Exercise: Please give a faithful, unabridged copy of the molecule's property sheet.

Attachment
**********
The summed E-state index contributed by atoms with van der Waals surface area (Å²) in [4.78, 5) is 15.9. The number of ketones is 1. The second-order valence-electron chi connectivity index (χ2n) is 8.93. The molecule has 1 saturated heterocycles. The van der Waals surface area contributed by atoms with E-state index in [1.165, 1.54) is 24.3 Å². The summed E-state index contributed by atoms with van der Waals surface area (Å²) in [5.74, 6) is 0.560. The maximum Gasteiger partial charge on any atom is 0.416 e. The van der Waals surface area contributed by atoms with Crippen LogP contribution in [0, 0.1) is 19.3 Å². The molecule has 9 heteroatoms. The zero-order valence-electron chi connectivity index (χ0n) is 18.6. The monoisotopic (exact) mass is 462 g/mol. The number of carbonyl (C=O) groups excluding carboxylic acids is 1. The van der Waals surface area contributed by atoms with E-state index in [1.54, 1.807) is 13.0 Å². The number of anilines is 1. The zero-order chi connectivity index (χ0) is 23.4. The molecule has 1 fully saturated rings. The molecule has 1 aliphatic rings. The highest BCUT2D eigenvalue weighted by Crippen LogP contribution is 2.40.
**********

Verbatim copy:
The summed E-state index contributed by atoms with van der Waals surface area (Å²) in [4.78, 5) is 15.9. The number of ketones is 1. The second-order valence-electron chi connectivity index (χ2n) is 8.93. The molecule has 1 saturated heterocycles. The van der Waals surface area contributed by atoms with E-state index in [1.165, 1.54) is 24.3 Å². The summed E-state index contributed by atoms with van der Waals surface area (Å²) in [5.74, 6) is 0.560. The maximum Gasteiger partial charge on any atom is 0.416 e. The van der Waals surface area contributed by atoms with Crippen LogP contribution in [0, 0.1) is 19.3 Å². The molecule has 9 heteroatoms. The zero-order valence-electron chi connectivity index (χ0n) is 18.6. The monoisotopic (exact) mass is 462 g/mol. The number of carbonyl (C=O) groups excluding carboxylic acids is 1. The van der Waals surface area contributed by atoms with E-state index in [1.54, 1.807) is 13.0 Å². The number of anilines is 1. The zero-order chi connectivity index (χ0) is 23.4. The molecule has 1 fully saturated rings. The molecule has 1 aliphatic rings. The highest BCUT2D eigenvalue weighted by Crippen LogP contribution is 2.40.